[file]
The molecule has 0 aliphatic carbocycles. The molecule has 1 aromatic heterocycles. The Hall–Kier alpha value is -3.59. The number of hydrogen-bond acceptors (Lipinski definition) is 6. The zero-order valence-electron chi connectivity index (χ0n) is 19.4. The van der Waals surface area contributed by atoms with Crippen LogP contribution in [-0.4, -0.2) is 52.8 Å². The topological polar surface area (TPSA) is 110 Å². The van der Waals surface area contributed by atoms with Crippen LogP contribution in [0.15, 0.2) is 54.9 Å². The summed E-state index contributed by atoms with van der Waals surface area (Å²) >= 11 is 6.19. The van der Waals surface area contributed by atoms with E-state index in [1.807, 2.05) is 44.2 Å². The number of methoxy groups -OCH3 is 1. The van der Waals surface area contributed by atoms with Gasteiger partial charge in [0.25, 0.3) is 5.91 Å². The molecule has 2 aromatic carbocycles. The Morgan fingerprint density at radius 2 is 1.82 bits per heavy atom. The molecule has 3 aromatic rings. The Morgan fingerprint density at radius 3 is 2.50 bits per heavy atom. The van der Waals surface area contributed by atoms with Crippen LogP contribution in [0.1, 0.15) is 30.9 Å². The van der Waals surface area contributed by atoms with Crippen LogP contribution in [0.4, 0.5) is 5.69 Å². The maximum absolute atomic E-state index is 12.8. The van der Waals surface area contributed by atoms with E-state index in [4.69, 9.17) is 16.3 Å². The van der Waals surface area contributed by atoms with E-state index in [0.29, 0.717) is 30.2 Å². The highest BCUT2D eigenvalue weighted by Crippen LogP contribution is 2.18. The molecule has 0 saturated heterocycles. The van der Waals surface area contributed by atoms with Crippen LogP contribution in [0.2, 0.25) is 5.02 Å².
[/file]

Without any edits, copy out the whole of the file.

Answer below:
The molecule has 0 aliphatic carbocycles. The molecule has 1 aromatic heterocycles. The Hall–Kier alpha value is -3.59. The number of hydrogen-bond acceptors (Lipinski definition) is 6. The zero-order valence-electron chi connectivity index (χ0n) is 19.4. The van der Waals surface area contributed by atoms with Crippen LogP contribution in [-0.4, -0.2) is 52.8 Å². The topological polar surface area (TPSA) is 110 Å². The van der Waals surface area contributed by atoms with Crippen LogP contribution in [0.15, 0.2) is 54.9 Å². The summed E-state index contributed by atoms with van der Waals surface area (Å²) >= 11 is 6.19. The van der Waals surface area contributed by atoms with E-state index in [1.807, 2.05) is 44.2 Å². The number of methoxy groups -OCH3 is 1. The van der Waals surface area contributed by atoms with Gasteiger partial charge in [0.25, 0.3) is 5.91 Å². The molecule has 2 aromatic carbocycles. The Morgan fingerprint density at radius 2 is 1.82 bits per heavy atom. The molecule has 3 aromatic rings. The Morgan fingerprint density at radius 3 is 2.50 bits per heavy atom. The van der Waals surface area contributed by atoms with Crippen LogP contribution in [0.1, 0.15) is 30.9 Å². The van der Waals surface area contributed by atoms with Crippen LogP contribution in [0.4, 0.5) is 5.69 Å². The maximum absolute atomic E-state index is 12.8. The van der Waals surface area contributed by atoms with E-state index in [4.69, 9.17) is 16.3 Å². The van der Waals surface area contributed by atoms with E-state index in [0.29, 0.717) is 30.2 Å². The highest BCUT2D eigenvalue weighted by Crippen LogP contribution is 2.18. The molecule has 0 saturated heterocycles. The van der Waals surface area contributed by atoms with Crippen LogP contribution in [0.2, 0.25) is 5.02 Å².